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McGill grads making Mighty impact on NHL

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Published: 28 May 2003

This spring, Mike Babcock became the second former McGill University hockey player — and the first since Lester Patrick in 1937 — to coach in the Stanley Cup finals, as the Anaheim Mighty Ducks lost to the New Jersey Devils in seven games.

Based on a story by Earl Zukerman, Communications Officer, McGill Department of Athletics

This spring, Mike Babcock became the second former McGill University hockey player — and the first since Lester Patrick in 1937 — to coach in the Stanley Cup finals. Babcock's Anaheim Mighty Ducks shocked the hockey world by pulling several upsets on their way to the Stanley Cup Finals, and stretched the favoured New Jersey Devils to seven games before bowing out.

Babcock, a 40-year-old native of Saskatoon, Saskatchewan, was a two-time all-star rearguard at McGill from 1983-84 to 1986-87, where he also served as team captain and won the Bobby Bell trophy as team MVP.

Patrick, born in Drummondville, Quebec, in 1883, was a rushing defenceman for two seasons at McGill (1900-01 and 1904-05), including the Queen's Cup championship season in 1904-05. By 1926, Patrick was coaching the New York Rangers and led them to three Stanley Cups, including the 1927-28 season when, at the age of 44, he played 46 playoff minutes in nets (allowing one goal) after an injury to his starting goalie.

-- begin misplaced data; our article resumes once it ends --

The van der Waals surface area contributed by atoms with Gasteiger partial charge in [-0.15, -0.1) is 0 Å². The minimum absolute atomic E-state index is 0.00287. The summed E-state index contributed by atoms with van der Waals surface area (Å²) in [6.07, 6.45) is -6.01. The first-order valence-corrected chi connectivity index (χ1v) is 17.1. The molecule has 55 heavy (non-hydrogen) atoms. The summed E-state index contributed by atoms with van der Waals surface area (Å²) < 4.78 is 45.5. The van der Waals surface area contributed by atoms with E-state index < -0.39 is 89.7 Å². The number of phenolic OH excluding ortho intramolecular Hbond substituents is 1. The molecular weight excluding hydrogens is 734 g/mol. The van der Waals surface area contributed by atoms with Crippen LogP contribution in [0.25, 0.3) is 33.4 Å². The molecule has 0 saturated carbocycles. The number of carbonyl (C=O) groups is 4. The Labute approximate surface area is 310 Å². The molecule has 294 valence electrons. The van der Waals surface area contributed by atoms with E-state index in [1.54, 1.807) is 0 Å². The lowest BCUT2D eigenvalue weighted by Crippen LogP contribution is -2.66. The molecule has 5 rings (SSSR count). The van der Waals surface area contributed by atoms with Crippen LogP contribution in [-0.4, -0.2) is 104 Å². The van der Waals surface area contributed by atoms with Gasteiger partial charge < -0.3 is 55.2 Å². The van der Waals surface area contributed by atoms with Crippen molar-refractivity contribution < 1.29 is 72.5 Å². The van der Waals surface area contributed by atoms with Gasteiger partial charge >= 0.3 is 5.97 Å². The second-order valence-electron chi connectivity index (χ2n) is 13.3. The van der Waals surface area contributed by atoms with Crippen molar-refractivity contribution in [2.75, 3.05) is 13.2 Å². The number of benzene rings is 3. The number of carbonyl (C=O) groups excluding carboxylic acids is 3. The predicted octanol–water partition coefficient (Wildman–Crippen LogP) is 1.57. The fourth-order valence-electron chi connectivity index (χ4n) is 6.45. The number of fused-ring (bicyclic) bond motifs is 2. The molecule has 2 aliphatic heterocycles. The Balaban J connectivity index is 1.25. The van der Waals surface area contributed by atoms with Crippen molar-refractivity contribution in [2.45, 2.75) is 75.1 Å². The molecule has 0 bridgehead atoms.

Patrick's second Cup was in 1932-33 and his last coaching appearance in the Stanley Cup finals was in 1937. He served as a general manager, owner and NHL governor until his association with the Rangers ended in 1947, the same year he was inducted into the Hockey Hall of Fame.

Babcock is the third McGill player to serve as head coach of an NHL team and the first since George Burnett guided the Edmonton Oilers in 1994-95. Burnett, who also served one season as an assistant coach in Anaheim in 2000-01, is currently in the OHL as coach and GM in Oshawa.

Babcock has had a distinguished coaching career, including a stint with the Canadian national team that won a gold medal at the 1997 world junior championships in Geneva, Switzerland.

He was named head coach of the Ducks on May 22, 2002, and guided Anaheim to a 40-33-9 regular season record, including six overtime losses. In post-season play, the Ducks have racked up a 12-2 record.

Babcock graduated from McGill in 1987 with a bachelor's degree in physical education and took some courses in sports psychology. In 146 career games with the Redmen, he tallied 22 goals and 85 assists for a total of 107 points and 301 penalty minutes, graduating as the second-highest-scoring rearguard in McGill history.

The Mighty Ducks' general manager is also a McGill man: Bryan Murray.

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